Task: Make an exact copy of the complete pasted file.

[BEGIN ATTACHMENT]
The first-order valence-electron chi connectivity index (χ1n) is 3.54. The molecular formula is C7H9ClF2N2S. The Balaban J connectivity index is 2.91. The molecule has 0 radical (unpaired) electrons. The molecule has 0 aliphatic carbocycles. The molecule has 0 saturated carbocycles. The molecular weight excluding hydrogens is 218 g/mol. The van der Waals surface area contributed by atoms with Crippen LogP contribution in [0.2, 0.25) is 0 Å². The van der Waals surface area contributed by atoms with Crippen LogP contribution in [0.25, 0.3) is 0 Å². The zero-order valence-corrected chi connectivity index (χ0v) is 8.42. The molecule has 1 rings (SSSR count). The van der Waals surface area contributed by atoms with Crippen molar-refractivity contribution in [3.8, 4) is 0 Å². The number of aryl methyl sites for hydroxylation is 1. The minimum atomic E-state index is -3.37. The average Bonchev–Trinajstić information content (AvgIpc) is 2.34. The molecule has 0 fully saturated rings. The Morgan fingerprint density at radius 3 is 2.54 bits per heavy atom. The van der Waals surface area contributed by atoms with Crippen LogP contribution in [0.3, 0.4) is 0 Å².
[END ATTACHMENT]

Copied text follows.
The first-order valence-electron chi connectivity index (χ1n) is 3.54. The molecular formula is C7H9ClF2N2S. The Balaban J connectivity index is 2.91. The molecule has 0 radical (unpaired) electrons. The molecule has 0 aliphatic carbocycles. The molecule has 0 saturated carbocycles. The molecular weight excluding hydrogens is 218 g/mol. The van der Waals surface area contributed by atoms with Crippen LogP contribution in [0.2, 0.25) is 0 Å². The van der Waals surface area contributed by atoms with Crippen LogP contribution in [0.25, 0.3) is 0 Å². The zero-order valence-corrected chi connectivity index (χ0v) is 8.42. The molecule has 1 rings (SSSR count). The van der Waals surface area contributed by atoms with Crippen molar-refractivity contribution in [3.8, 4) is 0 Å². The number of aryl methyl sites for hydroxylation is 1. The minimum atomic E-state index is -3.37. The average Bonchev–Trinajstić information content (AvgIpc) is 2.34. The molecule has 0 fully saturated rings. The Morgan fingerprint density at radius 3 is 2.54 bits per heavy atom. The van der Waals surface area contributed by atoms with Crippen LogP contribution in [0.3, 0.4) is 0 Å².